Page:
Post by Jedd Medefind
Flood. Ice. Fire. They can alter a landscape profoundly. That kind of change happens, too, when a church community begins to mirror God’s love for orphans.
Adoption. Foster care. Mentoring. Support of orphans worldwide. Expressions of love for orphans are about justice and mercy, to be sure. But they’re also more. Loving orphans can deepen discipleship and proclaim the Gospel like little else can do.
In fact, when a church embraces orphans, no one remains the same. Here are five big things that change as we do.
1. Children Change. When a neglected child begins to experience love, even the pathways of her brain begins to change.These EEG images show that vividly. On the left is the brain of a child in an orphanage with little caregiver attention.The other – which glows with neural activity – is a child cared for in a family. (Source: Journal of Cognitive Neuroscience)
2. Families Change. A friend who helps Arkansas churches engage in foster care remarked to me, “I see those children change. I see the families change even more.” This is true for all who welcome hurting children into their “personal space” – whether via mentoring, Safe Families, adoption or otherwise.
An adoptive father with three biological sons expressed it this way: “I’ve been in church all my life, taught Sunday School and all that; tried to raise our sons to be godly men, but the act of adoption and what has followed has impacted our sons for the Lord more than anything we’ve ever done. It really has been a profound experience of the Gospel for each of them, and for us.”
3. Churches Changes. A Costa Rican pastor whose church has taken in many abandoned and abused children shared what I’ve heard from many other pastors, too. “With these children coming into our church, we have deepened our understanding of what Christianity is really about…We all have been adopted. God’s grace has come to our lives. What we are doing is to give just a little bit of what we have received.” As we do this together supporting one another amidst the joys and challenges of helping wounded children to wholeness – it grows real community like nothing else.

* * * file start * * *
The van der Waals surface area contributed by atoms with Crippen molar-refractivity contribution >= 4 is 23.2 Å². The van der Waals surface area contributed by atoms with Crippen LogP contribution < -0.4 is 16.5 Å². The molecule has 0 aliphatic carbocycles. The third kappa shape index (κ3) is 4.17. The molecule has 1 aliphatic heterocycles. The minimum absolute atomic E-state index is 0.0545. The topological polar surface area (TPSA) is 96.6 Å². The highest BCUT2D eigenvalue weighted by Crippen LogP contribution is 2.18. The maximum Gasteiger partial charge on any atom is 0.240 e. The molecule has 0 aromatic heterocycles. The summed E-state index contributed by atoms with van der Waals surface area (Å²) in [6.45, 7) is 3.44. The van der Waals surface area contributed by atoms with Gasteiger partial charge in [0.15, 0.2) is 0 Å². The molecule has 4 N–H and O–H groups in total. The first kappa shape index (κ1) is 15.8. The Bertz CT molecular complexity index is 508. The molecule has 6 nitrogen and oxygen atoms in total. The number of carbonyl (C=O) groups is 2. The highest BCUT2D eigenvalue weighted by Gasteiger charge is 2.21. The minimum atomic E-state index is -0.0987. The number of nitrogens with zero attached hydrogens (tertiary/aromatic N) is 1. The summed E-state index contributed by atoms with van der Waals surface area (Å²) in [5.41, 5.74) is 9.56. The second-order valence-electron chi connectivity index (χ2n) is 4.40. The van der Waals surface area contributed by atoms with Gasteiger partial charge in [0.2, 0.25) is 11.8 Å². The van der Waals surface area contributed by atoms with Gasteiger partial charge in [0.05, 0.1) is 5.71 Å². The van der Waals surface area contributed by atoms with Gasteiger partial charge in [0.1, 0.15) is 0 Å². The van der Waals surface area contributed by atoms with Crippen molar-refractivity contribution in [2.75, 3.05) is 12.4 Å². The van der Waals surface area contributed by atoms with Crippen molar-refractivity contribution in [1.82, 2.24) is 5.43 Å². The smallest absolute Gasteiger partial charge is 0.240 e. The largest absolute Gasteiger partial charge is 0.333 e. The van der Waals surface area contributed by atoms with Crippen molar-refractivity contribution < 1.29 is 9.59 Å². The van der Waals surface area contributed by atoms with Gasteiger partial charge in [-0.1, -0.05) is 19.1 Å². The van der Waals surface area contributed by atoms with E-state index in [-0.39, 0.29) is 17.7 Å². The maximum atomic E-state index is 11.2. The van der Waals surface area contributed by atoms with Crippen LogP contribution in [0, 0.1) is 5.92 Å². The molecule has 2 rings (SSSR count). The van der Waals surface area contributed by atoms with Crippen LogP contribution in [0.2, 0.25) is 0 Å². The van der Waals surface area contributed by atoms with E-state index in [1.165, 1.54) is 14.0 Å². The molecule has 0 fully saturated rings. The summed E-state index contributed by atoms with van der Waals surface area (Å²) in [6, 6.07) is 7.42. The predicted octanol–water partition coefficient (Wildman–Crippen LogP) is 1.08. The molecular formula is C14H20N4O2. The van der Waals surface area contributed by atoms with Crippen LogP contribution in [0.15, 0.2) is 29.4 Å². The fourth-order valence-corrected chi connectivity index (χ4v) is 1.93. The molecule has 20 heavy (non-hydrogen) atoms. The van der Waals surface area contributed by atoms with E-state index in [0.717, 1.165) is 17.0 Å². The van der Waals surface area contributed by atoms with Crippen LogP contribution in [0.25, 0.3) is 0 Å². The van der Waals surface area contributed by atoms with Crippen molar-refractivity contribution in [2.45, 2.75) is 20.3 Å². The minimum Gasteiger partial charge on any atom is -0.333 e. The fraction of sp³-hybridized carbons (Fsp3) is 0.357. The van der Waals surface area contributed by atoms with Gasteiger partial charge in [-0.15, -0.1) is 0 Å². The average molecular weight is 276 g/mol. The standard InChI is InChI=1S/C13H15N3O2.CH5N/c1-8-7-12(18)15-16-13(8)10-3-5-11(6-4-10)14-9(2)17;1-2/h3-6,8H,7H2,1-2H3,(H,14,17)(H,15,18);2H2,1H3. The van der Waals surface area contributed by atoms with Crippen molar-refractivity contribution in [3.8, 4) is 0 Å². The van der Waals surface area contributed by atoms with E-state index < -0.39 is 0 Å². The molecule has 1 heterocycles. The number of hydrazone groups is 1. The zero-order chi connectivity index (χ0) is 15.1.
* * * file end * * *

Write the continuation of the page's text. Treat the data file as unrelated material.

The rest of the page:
4. State Social Welfare Changes. In Colorado, many churches have made kids in the foster system a central focus. Over the past four years, the number of foster youth waiting to be adopted has been cut from 677 to less than 300. The woman who oversaw foster care adoptions for the state, Dr. Sharen Ford, expressed, “There is no question who is doing it. It’s the church families adopting these precious children that no one else would take in the past.” Similar changes are emerging from Oregon to Georgia to DC and beyond.
5. The World’s View of Christians Changes. Following an article criticizing Christians in the Huffington Post, a “HuffPost SuperUser” pushed back. She wrote, “I have been a reproductive rights activist and pro-choice for more than 40 years. I am very involved in the cause. I have a dear friend who is vehemently anti-abortion…I have the utmost respect for this woman because she had 6 biological children and, late in life, she and her husband adopted a boy from South America with severe facial deformities…My friend puts her beliefs into her real life and she is worthy of my respect, even though we disagree on so many issues…” Beautiful. May we see a day when all Christians can be described with such words!
Want to learn more about how your church can embrace orphans and foster youth…and also the changes that come as we do? Join us at the CAFO2014 conference at Willow Creek Community Church, May 1-2, 2014.